1992 Tibetan Kang Brick Tea

Tea type
Pu-erh Tea
Ingredients
Not available
Flavors
Mushrooms, Musty, Tangy, Wet Moss, Earth, Moss, Plums, Stonefruits, Tart, Pecan, Raisins, Autumn Leaf Pile, Fruity, Wet Wood, Forest Floor, Sweet
Sold in
Not available
Caffeine
Not available
Certification
Not available
Edit tea info Last updated by eastkyteaguy
Average preparation
205 °F / 96 °C 4 min, 0 sec 7 g 8 oz / 230 ml

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6 Tasting Notes View all

  • “I tried this one out today and was not a huge fan. Used 7g in a 120mL gaiwan with boiled water. The compression was quite tight. After two rinses, I tried to start with a 15s steep, and the...” Read full tasting note
  • “This one has grown on me. I didn’t expect to like it so much, but it’s a pleasant and palatable tea. May actually buy a brick of this one.” Read full tasting note
    85
  • “Award for the ‘Most autumn pile/forest floor looking tea’ goes to this one. I listened to other reviews and have had it airing out for a long time. I tried it at 1/2/4/7/10m with a hefty chunk in...” Read full tasting note
    72
  • “this was an ok tea, not the best though 1st steep 20s: some sweetness needs longer steep (wasn’t sure if I needed to rinse it first) 2nd steep (best) 40s: tangy and sweet similar to really old...” Read full tasting note
    50

From Yunnan Sourcing

These “Kang” bricks were produced in the small tea factory in Province of Guizhou and then sent to Tibet where they were stored in a family home for more than ten years. These are packaged in long (1 meter) bamboo baskets, about 20 to each length. Traditionally these were carried on the backs of sherpas or horse’s for thousands of kilometers. Not so long ago teas like this were legal tender in Tibetan areas and was given in payment for a dowry, a horse, etc. The tea is boiled with yak butter to produce a form of yak butter tea. I prefer to drink it all by itself, washing the first two infusions (like Pu-erh) and drinking the latter infusions.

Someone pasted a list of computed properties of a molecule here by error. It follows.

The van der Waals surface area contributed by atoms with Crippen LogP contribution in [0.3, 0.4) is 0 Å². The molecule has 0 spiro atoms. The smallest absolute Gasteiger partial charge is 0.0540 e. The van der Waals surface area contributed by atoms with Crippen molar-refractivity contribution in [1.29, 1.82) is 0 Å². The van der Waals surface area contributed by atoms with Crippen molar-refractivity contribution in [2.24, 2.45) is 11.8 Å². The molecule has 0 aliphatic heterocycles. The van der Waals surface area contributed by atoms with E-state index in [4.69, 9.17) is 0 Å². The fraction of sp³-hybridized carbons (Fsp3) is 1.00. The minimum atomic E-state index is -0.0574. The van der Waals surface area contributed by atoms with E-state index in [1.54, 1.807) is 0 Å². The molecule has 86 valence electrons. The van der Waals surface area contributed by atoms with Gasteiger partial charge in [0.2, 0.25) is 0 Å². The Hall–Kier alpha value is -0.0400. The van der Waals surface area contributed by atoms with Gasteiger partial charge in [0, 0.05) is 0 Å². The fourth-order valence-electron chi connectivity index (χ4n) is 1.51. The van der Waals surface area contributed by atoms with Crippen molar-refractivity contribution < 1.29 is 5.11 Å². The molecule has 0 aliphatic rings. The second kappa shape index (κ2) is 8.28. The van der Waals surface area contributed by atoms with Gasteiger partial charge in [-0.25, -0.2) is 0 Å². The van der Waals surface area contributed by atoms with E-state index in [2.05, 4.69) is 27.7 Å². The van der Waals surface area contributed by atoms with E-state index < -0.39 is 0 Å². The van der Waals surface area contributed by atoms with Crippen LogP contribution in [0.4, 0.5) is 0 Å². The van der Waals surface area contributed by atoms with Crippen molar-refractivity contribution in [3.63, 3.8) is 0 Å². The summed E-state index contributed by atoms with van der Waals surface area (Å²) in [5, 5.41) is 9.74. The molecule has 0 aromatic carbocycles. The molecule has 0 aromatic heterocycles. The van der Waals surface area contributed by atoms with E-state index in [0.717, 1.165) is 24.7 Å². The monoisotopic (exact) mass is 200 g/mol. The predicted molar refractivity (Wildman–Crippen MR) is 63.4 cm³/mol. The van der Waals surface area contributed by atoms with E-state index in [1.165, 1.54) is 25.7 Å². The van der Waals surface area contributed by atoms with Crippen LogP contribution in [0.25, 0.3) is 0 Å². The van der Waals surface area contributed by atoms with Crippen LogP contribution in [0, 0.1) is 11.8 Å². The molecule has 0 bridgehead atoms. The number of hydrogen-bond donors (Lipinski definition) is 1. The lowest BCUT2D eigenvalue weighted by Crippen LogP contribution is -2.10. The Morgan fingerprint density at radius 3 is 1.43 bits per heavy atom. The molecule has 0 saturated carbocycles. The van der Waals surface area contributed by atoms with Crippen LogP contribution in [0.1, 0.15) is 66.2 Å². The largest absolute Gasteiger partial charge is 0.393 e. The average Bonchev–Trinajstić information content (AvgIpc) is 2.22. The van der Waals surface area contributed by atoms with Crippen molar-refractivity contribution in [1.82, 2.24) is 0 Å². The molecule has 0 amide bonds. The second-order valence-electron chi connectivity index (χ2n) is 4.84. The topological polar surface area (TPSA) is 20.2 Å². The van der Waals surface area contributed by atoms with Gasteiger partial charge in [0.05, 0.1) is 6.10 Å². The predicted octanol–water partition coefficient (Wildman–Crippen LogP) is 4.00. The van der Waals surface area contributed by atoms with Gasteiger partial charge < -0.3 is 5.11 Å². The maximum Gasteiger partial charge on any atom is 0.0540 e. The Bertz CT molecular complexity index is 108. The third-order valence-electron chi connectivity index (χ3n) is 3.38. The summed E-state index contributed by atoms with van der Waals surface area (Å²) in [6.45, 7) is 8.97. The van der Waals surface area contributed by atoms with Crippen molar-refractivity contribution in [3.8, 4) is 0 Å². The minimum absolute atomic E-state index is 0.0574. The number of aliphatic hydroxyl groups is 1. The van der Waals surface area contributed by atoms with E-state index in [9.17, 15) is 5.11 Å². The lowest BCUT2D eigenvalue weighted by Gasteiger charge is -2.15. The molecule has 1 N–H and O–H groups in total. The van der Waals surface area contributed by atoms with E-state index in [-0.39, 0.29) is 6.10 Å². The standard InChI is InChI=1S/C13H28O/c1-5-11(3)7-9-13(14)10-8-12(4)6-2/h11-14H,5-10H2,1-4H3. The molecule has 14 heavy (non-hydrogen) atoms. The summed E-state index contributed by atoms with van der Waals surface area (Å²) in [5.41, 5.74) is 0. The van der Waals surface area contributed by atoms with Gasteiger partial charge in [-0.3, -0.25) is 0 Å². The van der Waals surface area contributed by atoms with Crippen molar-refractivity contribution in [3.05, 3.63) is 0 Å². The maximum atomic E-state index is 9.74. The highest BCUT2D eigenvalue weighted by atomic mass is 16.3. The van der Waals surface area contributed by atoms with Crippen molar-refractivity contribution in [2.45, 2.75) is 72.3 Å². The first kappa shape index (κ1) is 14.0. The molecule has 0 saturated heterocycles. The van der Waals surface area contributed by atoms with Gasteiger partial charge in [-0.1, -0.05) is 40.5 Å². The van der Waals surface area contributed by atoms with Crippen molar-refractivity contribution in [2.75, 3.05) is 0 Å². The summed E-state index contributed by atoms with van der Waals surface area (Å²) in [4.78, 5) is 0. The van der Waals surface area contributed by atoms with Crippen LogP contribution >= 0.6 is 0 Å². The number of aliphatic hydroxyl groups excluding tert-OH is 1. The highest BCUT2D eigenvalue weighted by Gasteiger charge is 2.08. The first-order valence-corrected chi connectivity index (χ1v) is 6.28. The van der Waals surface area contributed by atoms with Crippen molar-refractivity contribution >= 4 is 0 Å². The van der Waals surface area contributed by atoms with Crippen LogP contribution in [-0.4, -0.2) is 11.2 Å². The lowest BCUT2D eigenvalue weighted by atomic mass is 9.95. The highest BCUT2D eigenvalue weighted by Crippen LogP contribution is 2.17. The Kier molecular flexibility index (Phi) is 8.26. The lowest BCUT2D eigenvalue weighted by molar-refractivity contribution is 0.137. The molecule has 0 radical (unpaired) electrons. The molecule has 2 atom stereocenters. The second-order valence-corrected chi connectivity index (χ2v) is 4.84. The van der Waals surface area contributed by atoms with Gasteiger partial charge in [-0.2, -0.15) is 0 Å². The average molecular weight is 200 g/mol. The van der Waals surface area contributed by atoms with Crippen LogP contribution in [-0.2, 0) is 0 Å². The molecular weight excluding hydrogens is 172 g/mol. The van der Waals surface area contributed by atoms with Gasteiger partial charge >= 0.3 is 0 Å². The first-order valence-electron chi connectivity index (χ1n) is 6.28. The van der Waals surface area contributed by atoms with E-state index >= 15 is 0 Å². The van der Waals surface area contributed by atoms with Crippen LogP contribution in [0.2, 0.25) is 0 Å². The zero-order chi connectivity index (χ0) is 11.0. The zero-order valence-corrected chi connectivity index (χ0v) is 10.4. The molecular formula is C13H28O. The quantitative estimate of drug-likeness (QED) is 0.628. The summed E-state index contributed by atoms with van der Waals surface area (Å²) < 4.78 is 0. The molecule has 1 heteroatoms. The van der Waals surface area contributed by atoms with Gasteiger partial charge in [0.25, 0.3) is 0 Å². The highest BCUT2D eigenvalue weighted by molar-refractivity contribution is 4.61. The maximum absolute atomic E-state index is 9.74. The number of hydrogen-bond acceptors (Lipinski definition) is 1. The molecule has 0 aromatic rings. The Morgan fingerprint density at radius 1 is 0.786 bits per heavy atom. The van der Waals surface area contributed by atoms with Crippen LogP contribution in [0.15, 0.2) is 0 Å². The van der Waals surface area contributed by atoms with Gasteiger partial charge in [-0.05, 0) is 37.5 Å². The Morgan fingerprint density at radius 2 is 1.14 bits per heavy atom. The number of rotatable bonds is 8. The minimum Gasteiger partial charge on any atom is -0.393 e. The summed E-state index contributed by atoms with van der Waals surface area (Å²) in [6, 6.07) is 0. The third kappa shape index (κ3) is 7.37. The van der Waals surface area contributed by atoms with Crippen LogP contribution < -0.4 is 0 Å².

Vintage: Spring 1992 small-leaf varietal of “hei cha” material from Guizhou

About Yunnan Sourcing View company

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6 Tasting Notes

486 tasting notes

I tried this one out today and was not a huge fan. Used 7g in a 120mL gaiwan with boiled water. The compression was quite tight. After two rinses, I tried to start with a 15s steep, and the compressed chunks just laughed at me in the gaiwan. So from then, I altered my strategy, steeping 1m+ and bludgeoning the stubborn chunks with my gaiwan lid. It barely worked, so after three steeps like that, I started spearing the still-chuckling pieces with my puer pick, getting them to mostly come apart. I’m pretty sure even then, they were still flinging tiny middle-fingers at me.

Perhaps unsurprisingly, I was unable to get any strong flavor from this S.O.B. The aroma of the wet leaves was pretty reminiscent of a dank basement, usually not a good sign for me. I did get a decent bit of the wetness in the flavor of this tea. I also tasted some wet wood and something kind of fungal, maybe mushroomy. It did taste decently aged. Also got some kind of tangy sourness which I didn’t find particularly appealing.

So I think it’s safe to say I don’t like this tea gongfu. I still have the rest of my sample, so I’ll let it air out some and then play around with it. I will probably try to boil it instead, maybe that will allow me to actually draw out the flavor of this crotchety old brick. Now if I could just track down a yak….

Flavors: Mushrooms, Musty, Tangy, Wet Moss

Preparation